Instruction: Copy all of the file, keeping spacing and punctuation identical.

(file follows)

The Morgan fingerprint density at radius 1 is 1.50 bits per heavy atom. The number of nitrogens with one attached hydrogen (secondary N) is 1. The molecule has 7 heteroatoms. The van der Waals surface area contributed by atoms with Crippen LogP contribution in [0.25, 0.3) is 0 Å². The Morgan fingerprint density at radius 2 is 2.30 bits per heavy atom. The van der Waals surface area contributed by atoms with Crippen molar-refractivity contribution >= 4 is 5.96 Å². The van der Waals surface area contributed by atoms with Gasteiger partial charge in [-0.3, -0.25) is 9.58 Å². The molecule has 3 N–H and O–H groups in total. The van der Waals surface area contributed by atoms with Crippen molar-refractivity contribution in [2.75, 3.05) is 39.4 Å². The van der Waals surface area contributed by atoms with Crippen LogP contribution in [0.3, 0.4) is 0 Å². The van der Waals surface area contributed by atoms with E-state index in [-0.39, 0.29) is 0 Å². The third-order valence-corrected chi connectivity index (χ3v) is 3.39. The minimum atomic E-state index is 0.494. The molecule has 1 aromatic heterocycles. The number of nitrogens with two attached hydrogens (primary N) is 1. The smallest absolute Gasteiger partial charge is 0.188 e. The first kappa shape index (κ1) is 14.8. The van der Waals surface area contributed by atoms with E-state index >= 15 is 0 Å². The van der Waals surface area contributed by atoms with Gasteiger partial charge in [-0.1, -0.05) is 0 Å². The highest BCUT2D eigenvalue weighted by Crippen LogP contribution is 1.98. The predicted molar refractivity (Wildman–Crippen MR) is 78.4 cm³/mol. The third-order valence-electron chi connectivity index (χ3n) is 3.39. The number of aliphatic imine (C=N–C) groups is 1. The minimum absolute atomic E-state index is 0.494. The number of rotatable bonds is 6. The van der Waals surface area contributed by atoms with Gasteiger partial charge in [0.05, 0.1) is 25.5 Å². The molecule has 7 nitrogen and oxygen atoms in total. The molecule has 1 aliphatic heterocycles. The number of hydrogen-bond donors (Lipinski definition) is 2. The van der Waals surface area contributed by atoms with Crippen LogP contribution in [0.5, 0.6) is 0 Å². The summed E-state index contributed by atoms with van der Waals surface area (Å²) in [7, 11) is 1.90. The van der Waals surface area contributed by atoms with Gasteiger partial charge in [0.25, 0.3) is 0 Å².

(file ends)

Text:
The Morgan fingerprint density at radius 1 is 1.50 bits per heavy atom. The number of nitrogens with one attached hydrogen (secondary N) is 1. The molecule has 7 heteroatoms. The van der Waals surface area contributed by atoms with Crippen LogP contribution in [0.25, 0.3) is 0 Å². The Morgan fingerprint density at radius 2 is 2.30 bits per heavy atom. The van der Waals surface area contributed by atoms with Crippen molar-refractivity contribution >= 4 is 5.96 Å². The van der Waals surface area contributed by atoms with Gasteiger partial charge in [-0.3, -0.25) is 9.58 Å². The molecule has 3 N–H and O–H groups in total. The van der Waals surface area contributed by atoms with Crippen molar-refractivity contribution in [2.75, 3.05) is 39.4 Å². The van der Waals surface area contributed by atoms with Crippen LogP contribution in [0.3, 0.4) is 0 Å². The van der Waals surface area contributed by atoms with E-state index in [-0.39, 0.29) is 0 Å². The third-order valence-corrected chi connectivity index (χ3v) is 3.39. The minimum atomic E-state index is 0.494. The molecule has 1 aromatic heterocycles. The number of nitrogens with two attached hydrogens (primary N) is 1. The smallest absolute Gasteiger partial charge is 0.188 e. The first kappa shape index (κ1) is 14.8. The van der Waals surface area contributed by atoms with E-state index >= 15 is 0 Å². The van der Waals surface area contributed by atoms with Gasteiger partial charge in [-0.1, -0.05) is 0 Å². The highest BCUT2D eigenvalue weighted by Crippen LogP contribution is 1.98. The predicted molar refractivity (Wildman–Crippen MR) is 78.4 cm³/mol. The third-order valence-electron chi connectivity index (χ3n) is 3.39. The number of aliphatic imine (C=N–C) groups is 1. The minimum absolute atomic E-state index is 0.494. The number of rotatable bonds is 6. The van der Waals surface area contributed by atoms with Gasteiger partial charge in [0.05, 0.1) is 25.5 Å². The molecule has 7 nitrogen and oxygen atoms in total. The molecule has 1 aliphatic heterocycles. The number of hydrogen-bond donors (Lipinski definition) is 2. The van der Waals surface area contributed by atoms with Crippen LogP contribution in [0.5, 0.6) is 0 Å². The summed E-state index contributed by atoms with van der Waals surface area (Å²) in [7, 11) is 1.90. The van der Waals surface area contributed by atoms with Gasteiger partial charge in [0.25, 0.3) is 0 Å².